The paper seeks to measure the tax elasticity of the country’s life insurance industry from 1978 to 2007 to determine if the foregoing taxes really serve as a disincentive in making a decision to buy life insurance products.
Taxes imposed on life insurance premiums, such as the DST and premium tax, were found to be inelastic to the growth of the life insurance industry as the elasticity coefficient is less than unity. Because of these results, abolition of the DST and premium tax on life insurance is not recommended. Said taxes do not have a direct link to the performance of the life insurance industry. The study likewise emphasizes that there are also other determinants to life insurance demand like education, income, inflation and financial development which may have a greater impact on the life insurance industry as against the DST and premium tax.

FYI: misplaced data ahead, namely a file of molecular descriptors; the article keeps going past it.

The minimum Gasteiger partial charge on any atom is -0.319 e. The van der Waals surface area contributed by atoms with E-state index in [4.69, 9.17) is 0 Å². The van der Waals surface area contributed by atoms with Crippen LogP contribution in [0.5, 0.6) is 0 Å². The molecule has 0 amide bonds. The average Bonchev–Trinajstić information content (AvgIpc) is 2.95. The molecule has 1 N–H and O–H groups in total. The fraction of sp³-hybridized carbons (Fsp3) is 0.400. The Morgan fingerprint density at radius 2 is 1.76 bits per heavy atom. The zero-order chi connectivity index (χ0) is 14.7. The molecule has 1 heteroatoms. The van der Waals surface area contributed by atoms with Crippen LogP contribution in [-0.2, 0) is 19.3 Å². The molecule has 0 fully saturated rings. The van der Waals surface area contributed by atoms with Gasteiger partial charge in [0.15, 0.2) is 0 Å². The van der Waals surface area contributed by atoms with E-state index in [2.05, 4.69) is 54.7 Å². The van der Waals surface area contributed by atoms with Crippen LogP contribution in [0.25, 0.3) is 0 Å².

Beyond the measure of elasticity, the abolition of the DST and premium tax on life insurance is not supported due to the adverse effect it may create on government’s coffers. The abolition may also set a precedent for other similarly-situated industries (e.g. non-life insurance) to clamor for the same tax privilege. Moreover, the abolition would completely free the life insurance companies from the payment of taxes which other industries in the financial sector are required to pay resulting in inequitable taxation and undue advantage. It is therefore suggested that the premium tax and the DST on life insurance premiums remain imposed to level the playing field among the different financial investment products. This treatment will ensure a more balanced growth and development of the financial/capital market.